Romanesco Broccoli Care – How To Grow Romanesco Broccoli Plants
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By: Bonnie L. Grant, Certified Urban Agriculturist
Brassica romanesco is a fun vegetable in the same family as cauliflower and cabbage. Its more common name is broccoli romanesco and it produces lime green heads packed with smaller florets similar to its cousin, the cauliflower. Planting romanesco broccoli is a great way of providing variety in your family’s diet.
The unique flavor and the crazy looking plant are kid favorites and they can be involved in growing romanesco broccoli. Learn how to grow romanesco and expose your friends and family to a unique brassica that can be used fresh or cooked.
What is Romanesco?
Your first glimpse of this strange vegetable will have you wondering, what is romanesco? The neon green color is unearthly and the entire head is spiked unevenly. What at first appears to be from Mars, is actually a member of the cole family, which includes cabbage, broccoli, and other cool-season vegetables.
Romanesco grows much like cauliflower, with thick stalks and wide, rough leaves. The central head gets large, and the entire plant can span 2 feet (0.5 m.) in diameter. Leave a large space for growing romanesco broccoli, as it is not only wide but needs plenty of nutrients to grow the huge heads. The plant is hardy in USDA growing zones 3 to 10 and can grow well into fall in temperate areas.
How to Grow Romanesco
Broccoli romanesco needs well-drained soil in full sun. Prepare the seedbed with the addition of organic material and till well. Sow seeds in May if direct seeding. Planting broccoli romanesco in cooler zones is best done from starts. You can sow them in seed flats six to eight weeks before planting out.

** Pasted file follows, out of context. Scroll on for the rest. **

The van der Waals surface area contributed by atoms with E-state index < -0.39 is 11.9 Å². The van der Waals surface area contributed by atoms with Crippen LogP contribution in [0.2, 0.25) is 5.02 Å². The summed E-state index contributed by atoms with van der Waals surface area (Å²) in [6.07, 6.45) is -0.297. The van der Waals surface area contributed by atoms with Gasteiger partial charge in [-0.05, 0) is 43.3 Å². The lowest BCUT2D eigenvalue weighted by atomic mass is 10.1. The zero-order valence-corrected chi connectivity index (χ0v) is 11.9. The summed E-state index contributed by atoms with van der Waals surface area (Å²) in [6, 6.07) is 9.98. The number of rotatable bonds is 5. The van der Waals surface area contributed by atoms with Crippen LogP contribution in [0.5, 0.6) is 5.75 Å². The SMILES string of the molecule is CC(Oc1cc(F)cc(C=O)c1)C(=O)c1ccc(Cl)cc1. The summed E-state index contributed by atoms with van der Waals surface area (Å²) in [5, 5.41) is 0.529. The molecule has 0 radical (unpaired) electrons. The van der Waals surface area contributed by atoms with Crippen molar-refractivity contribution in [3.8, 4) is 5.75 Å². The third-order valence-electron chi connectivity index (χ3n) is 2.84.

Young romanesco broccoli care must include regular watering and weeding around the seedling to prevent competitive weeds. Set plants at least 2 feet (0.5 m.) apart in rows spaced 3 feet (1 m.) from each other
Broccoli romanesco is a cool-season plant that bolts when exposed to high heat. In temperate zones, you can get a spring crop and an early fall crop. Planting broccoli romanesco seed in late July to early August will achieve a fall crop.
Romanesco Broccoli Care
The plants need the same care that broccoli or cauliflower require. They are tolerant of some dry conditions but the best head formation occurs when they are consistently moist. Water from the base of the plant to prevent fungal problems on the leaves.
Side dress the plants with manure and fertilize them with a water-soluble fertilizer, twice during the heading period. Cut the heads off when they are the size you desire and store them in a cool dry place.
Broccoli romanesco is excellent, steamed, blanched, grilled, or just in a salad. Try replacing it in many of your favorite vegetable dishes.
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Broccoli is one of those vegetables that we tell our kids are good for them and as a result they refuse to eat it. But that is no reason to stop us growing this useful vegetable. In fact what we are concerned with here is the broccoli cauliflower cross known as Broccoflower and the Romanesco broccoli. I found an article on the Gardening Channel which has instructions on how to grow these vegetables and how to deal with common problems that can occur.
Two similar vegetables are sometimes called broccoflower. One is a trade-marked hybrid between broccoli and cauliflower, richer in vitamin A than either of its parents and also well endowed with vitamin C. Its cauliflower-shaped yellow-green heads have a sweet cauliflower-like taste.
The other is also called Romanesco broccoli. Its lime-green heads with conical florets may weigh up to 4-5 pounds at maturity. Care for the two vegetables is similar, but Romanesco is slower to mature and can grow larger. You can harvest cauliflower-type broccoflower 70 days after transplanting, but Romanesco requires nearly 100 days. Romanesco is an Italian heirloom with a nutty flavor and is a popular vegetable in fine restaurants.
How to Grow and Care for Broccoflower
Broccoflower is a cool-season crop. Northern gardeners should transplant 4-6 week-old broccoflower seedlings outside 2 weeks before the spring free-frost date (your local Cooperative Extension can tell you when that is). Southern growers may set transplants out in August for a fall harvest or (in very warm areas) plant seeds in October for a winter harvest.